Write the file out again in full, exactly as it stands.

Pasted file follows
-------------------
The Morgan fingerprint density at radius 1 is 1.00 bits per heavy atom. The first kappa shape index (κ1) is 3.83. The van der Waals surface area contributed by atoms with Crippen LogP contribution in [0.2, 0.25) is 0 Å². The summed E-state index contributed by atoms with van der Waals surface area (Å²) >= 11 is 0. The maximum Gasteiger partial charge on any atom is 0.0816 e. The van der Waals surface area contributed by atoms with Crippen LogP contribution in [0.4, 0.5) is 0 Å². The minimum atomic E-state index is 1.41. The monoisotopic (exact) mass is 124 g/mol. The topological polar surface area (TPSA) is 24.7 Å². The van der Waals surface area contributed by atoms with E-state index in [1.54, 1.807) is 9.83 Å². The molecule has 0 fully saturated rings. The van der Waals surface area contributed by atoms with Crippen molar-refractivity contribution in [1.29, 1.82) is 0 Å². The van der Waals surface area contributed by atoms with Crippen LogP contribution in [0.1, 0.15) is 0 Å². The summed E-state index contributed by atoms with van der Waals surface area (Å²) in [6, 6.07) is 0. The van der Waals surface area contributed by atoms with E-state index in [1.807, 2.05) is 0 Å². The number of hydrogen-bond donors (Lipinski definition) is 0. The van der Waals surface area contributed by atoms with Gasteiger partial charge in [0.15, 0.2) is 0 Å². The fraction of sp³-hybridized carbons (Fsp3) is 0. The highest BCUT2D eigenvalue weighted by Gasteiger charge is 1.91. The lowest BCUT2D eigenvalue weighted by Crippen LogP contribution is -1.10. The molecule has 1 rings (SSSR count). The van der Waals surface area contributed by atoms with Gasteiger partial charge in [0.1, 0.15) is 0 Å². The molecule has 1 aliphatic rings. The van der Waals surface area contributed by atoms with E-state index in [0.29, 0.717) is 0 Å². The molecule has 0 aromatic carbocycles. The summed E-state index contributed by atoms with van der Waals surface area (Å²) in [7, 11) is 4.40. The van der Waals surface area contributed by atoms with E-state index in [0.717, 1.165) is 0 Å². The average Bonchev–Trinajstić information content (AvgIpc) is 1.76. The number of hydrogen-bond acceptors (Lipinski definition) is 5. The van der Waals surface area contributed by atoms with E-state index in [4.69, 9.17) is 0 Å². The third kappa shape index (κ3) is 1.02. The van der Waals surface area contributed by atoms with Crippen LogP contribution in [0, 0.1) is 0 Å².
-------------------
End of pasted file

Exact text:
The Morgan fingerprint density at radius 1 is 1.00 bits per heavy atom. The first kappa shape index (κ1) is 3.83. The van der Waals surface area contributed by atoms with Crippen LogP contribution in [0.2, 0.25) is 0 Å². The summed E-state index contributed by atoms with van der Waals surface area (Å²) >= 11 is 0. The maximum Gasteiger partial charge on any atom is 0.0816 e. The van der Waals surface area contributed by atoms with Crippen LogP contribution in [0.4, 0.5) is 0 Å². The minimum atomic E-state index is 1.41. The monoisotopic (exact) mass is 124 g/mol. The topological polar surface area (TPSA) is 24.7 Å². The van der Waals surface area contributed by atoms with E-state index in [1.54, 1.807) is 9.83 Å². The molecule has 0 fully saturated rings. The van der Waals surface area contributed by atoms with Crippen molar-refractivity contribution in [1.29, 1.82) is 0 Å². The van der Waals surface area contributed by atoms with Crippen LogP contribution in [0.1, 0.15) is 0 Å². The summed E-state index contributed by atoms with van der Waals surface area (Å²) in [6, 6.07) is 0. The van der Waals surface area contributed by atoms with E-state index in [1.807, 2.05) is 0 Å². The number of hydrogen-bond donors (Lipinski definition) is 0. The van der Waals surface area contributed by atoms with Gasteiger partial charge in [0.15, 0.2) is 0 Å². The fraction of sp³-hybridized carbons (Fsp3) is 0. The highest BCUT2D eigenvalue weighted by Gasteiger charge is 1.91. The lowest BCUT2D eigenvalue weighted by Crippen LogP contribution is -1.10. The molecule has 1 rings (SSSR count). The van der Waals surface area contributed by atoms with Gasteiger partial charge in [0.1, 0.15) is 0 Å². The molecule has 1 aliphatic rings. The van der Waals surface area contributed by atoms with E-state index in [0.29, 0.717) is 0 Å². The molecule has 0 aromatic carbocycles. The summed E-state index contributed by atoms with van der Waals surface area (Å²) in [7, 11) is 4.40. The van der Waals surface area contributed by atoms with E-state index in [0.717, 1.165) is 0 Å². The average Bonchev–Trinajstić information content (AvgIpc) is 1.76. The number of hydrogen-bond acceptors (Lipinski definition) is 5. The van der Waals surface area contributed by atoms with E-state index in [4.69, 9.17) is 0 Å². The third kappa shape index (κ3) is 1.02. The van der Waals surface area contributed by atoms with Crippen LogP contribution in [0, 0.1) is 0 Å².